You are here: Home / RTLWS 1999-2017 / RTLWS Submitted Papers / 
2024-07-21 - 12:02

Dates and Events:

OSADL Articles:

2023-11-12 12:00

Open Source License Obligations Checklists even better now

Import the checklists to other tools, create context diffs and merged lists

2023-03-01 12:00

Embedded Linux distributions

Results of the online "wish list"

2022-01-13 12:00

Phase #3 of OSADL project on OPC UA PubSub over TSN successfully completed

Another important milestone on the way to interoperable Open Source real-time Ethernet has been reached

2021-02-09 12:00

Open Source OPC UA PubSub over TSN project phase #3 launched

Letter of Intent with call for participation is now available

Real Time Linux Workshops

1999 - 2000 - 2001 - 2002 - 2003 - 2004 - 2005 - 2006 - 2007 - 2008 - 2009 - 2010 - 2011 - 2012 - 2013 - 2014 - 2015

14th Real Time Linux Workshop, October 18 to 20, 2012 at the Department of Computer Science, University of North Carolina at Chapel Hill

Announcement - Call for papers (ASCII) - Hotels - Directions - Agenda - Paper Abstracts - Presentations - Registration - Abstract Submission - Sponsors - Gallery

High Performance Tracing Tools for Multicore Linux Hard Real-Time Systems

Raphaël Beamonte, Ecole Polytechnique de Montréal, Québec, Canada
Michel Dagenais, Ecole Polytechnique de Montréal, Québec, Canada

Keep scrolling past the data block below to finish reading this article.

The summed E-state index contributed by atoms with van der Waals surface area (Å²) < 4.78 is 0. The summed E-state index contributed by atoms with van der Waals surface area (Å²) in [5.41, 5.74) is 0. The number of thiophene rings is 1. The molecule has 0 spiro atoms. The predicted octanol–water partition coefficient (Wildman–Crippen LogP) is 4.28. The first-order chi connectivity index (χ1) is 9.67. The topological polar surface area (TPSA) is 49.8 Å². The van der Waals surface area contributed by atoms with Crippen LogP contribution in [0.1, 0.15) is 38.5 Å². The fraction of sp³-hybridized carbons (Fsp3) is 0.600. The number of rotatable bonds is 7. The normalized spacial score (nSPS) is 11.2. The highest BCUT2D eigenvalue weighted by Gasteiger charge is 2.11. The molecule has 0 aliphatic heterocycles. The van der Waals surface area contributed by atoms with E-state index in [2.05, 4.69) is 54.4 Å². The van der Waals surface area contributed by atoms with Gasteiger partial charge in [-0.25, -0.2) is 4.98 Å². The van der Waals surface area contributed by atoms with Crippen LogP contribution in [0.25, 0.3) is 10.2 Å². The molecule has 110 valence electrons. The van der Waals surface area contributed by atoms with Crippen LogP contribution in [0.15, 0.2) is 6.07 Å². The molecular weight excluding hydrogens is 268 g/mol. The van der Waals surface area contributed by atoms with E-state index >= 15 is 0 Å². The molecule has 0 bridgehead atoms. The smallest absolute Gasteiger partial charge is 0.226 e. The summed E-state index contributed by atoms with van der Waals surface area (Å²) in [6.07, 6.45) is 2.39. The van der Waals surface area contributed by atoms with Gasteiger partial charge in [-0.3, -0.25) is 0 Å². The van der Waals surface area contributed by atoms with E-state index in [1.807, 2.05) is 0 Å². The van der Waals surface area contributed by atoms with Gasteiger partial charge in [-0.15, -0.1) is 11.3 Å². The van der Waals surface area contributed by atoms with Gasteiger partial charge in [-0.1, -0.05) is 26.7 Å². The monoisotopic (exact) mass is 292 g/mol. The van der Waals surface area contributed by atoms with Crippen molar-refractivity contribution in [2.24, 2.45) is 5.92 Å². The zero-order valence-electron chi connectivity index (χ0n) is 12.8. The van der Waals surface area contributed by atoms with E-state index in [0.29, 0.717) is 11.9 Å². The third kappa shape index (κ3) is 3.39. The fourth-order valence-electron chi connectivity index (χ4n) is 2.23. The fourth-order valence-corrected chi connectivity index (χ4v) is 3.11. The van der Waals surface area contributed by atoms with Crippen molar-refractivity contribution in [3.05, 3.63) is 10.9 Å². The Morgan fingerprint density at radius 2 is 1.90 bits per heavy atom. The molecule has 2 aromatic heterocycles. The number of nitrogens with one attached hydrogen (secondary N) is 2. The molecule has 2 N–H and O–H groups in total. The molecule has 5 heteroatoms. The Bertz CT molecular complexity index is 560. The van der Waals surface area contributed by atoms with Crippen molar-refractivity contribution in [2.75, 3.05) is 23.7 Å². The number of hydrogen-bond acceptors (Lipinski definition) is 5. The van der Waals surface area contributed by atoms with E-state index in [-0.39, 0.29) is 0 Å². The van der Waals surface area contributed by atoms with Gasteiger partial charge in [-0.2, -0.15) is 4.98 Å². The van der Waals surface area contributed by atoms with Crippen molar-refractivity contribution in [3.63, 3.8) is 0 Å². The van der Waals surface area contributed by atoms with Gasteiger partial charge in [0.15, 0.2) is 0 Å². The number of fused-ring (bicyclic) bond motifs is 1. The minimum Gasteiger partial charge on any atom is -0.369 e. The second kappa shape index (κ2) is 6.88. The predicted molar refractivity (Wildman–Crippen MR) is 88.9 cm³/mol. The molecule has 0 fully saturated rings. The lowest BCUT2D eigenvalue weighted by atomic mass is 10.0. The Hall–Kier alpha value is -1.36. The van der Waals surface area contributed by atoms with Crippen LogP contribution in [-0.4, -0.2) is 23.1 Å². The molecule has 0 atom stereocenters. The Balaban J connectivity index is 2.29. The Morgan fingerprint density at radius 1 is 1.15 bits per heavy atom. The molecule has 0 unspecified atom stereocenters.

Real-time systems have always been more difficult to monitor and debug because of the real-time constraints which rule out any tool significantly impacting the system latency and performance. Tracing is often the most reliable tool available for studying real-time systems. In recent years, the real-time behavior of Linux systems has greatly improved and, with proper CPU shielding on multicore systems, it is now possible to have latencies in the low microsecond range. In that context, tracers must insure that their overhead is within that range, predictable and scales well to multiple cores.

The recently released LTTng 2.0 toolchain has been optimized for multicore performance, scalability and flexibility. We have studied its impact on the maximum latency for serving hard real-time applications in a multicore environment using CPU shielding. In order to achieve this, we have used and extended the real time verification tools cyclictest (from the rt-tests suite), and the hwlat_detector module. These tools were first used to establish the baseline of real-time system performance and then to measure the impact added by tracing with both LTTng kernel tracing and LTTng user-space tracing (UST). This identified modifications required to the buffer switch protocol in LTTng UST, and special care required to isolate the shielded real-time cores from the RCU interprocess synchronization routines.

This work resulted in extended tools to measure the real-time properties of multicore Linux systems, a precise characterization of the real-time impact of LTTng kernel and UST tracing tools, and improvements to LTTng, and its use of RCU, for tracing real-time systems.

It will thus be easier to assess the real-time performance of multicore Linux systems. Moreover, LTTng will become a tool of choice to study the performance and behavior of such hard real-time multicore systems, given its small and deterministic impact on the maximum latency.